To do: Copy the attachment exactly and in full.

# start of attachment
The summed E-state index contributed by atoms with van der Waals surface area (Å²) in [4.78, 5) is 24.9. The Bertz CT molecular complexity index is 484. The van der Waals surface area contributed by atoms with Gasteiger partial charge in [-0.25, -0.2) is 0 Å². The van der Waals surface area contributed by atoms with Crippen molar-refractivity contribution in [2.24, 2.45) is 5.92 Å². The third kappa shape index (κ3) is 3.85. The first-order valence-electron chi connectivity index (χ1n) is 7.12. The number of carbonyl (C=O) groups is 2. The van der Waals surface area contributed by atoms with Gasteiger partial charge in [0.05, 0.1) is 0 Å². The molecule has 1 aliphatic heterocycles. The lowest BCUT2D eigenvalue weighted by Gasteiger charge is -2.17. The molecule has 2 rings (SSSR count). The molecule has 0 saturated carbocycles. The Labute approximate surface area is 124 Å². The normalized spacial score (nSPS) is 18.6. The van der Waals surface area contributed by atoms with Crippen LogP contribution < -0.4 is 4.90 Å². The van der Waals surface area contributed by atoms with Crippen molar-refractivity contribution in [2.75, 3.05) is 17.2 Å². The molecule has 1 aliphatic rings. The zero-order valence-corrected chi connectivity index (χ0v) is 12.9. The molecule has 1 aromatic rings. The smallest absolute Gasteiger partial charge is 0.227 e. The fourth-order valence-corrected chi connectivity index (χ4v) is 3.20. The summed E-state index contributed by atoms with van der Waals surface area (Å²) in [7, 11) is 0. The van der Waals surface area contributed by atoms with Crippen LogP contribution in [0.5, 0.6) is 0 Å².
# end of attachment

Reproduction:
The summed E-state index contributed by atoms with van der Waals surface area (Å²) in [4.78, 5) is 24.9. The Bertz CT molecular complexity index is 484. The van der Waals surface area contributed by atoms with Gasteiger partial charge in [-0.25, -0.2) is 0 Å². The van der Waals surface area contributed by atoms with Crippen molar-refractivity contribution in [2.24, 2.45) is 5.92 Å². The third kappa shape index (κ3) is 3.85. The first-order valence-electron chi connectivity index (χ1n) is 7.12. The number of carbonyl (C=O) groups is 2. The van der Waals surface area contributed by atoms with Gasteiger partial charge in [0.05, 0.1) is 0 Å². The molecule has 1 aliphatic heterocycles. The lowest BCUT2D eigenvalue weighted by Gasteiger charge is -2.17. The molecule has 2 rings (SSSR count). The molecule has 0 saturated carbocycles. The Labute approximate surface area is 124 Å². The normalized spacial score (nSPS) is 18.6. The van der Waals surface area contributed by atoms with Crippen LogP contribution < -0.4 is 4.90 Å². The van der Waals surface area contributed by atoms with Crippen molar-refractivity contribution in [2.75, 3.05) is 17.2 Å². The molecule has 1 aliphatic rings. The zero-order valence-corrected chi connectivity index (χ0v) is 12.9. The molecule has 1 aromatic rings. The smallest absolute Gasteiger partial charge is 0.227 e. The fourth-order valence-corrected chi connectivity index (χ4v) is 3.20. The summed E-state index contributed by atoms with van der Waals surface area (Å²) in [7, 11) is 0. The van der Waals surface area contributed by atoms with Crippen LogP contribution in [0.5, 0.6) is 0 Å².